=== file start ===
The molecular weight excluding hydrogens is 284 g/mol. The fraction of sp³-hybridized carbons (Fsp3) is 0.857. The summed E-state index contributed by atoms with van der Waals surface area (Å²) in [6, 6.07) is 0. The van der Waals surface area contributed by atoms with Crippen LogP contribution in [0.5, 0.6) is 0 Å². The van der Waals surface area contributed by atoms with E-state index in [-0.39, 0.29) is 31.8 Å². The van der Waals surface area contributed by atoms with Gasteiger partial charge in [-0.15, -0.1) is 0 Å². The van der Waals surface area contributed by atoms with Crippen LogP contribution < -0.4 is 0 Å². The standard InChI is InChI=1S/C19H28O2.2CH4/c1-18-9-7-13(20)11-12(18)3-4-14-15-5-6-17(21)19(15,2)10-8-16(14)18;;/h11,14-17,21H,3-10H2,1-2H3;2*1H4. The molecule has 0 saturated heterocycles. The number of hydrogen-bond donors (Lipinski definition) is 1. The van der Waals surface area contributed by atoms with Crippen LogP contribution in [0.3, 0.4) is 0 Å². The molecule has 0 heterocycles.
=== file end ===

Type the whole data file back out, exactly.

The molecular weight excluding hydrogens is 284 g/mol. The fraction of sp³-hybridized carbons (Fsp3) is 0.857. The summed E-state index contributed by atoms with van der Waals surface area (Å²) in [6, 6.07) is 0. The van der Waals surface area contributed by atoms with Crippen LogP contribution in [0.5, 0.6) is 0 Å². The van der Waals surface area contributed by atoms with E-state index in [-0.39, 0.29) is 31.8 Å². The van der Waals surface area contributed by atoms with Gasteiger partial charge in [-0.15, -0.1) is 0 Å². The van der Waals surface area contributed by atoms with Crippen LogP contribution < -0.4 is 0 Å². The standard InChI is InChI=1S/C19H28O2.2CH4/c1-18-9-7-13(20)11-12(18)3-4-14-15-5-6-17(21)19(15,2)10-8-16(14)18;;/h11,14-17,21H,3-10H2,1-2H3;2*1H4. The molecule has 0 saturated heterocycles. The number of hydrogen-bond donors (Lipinski definition) is 1. The van der Waals surface area contributed by atoms with Crippen LogP contribution in [0.3, 0.4) is 0 Å². The molecule has 0 heterocycles.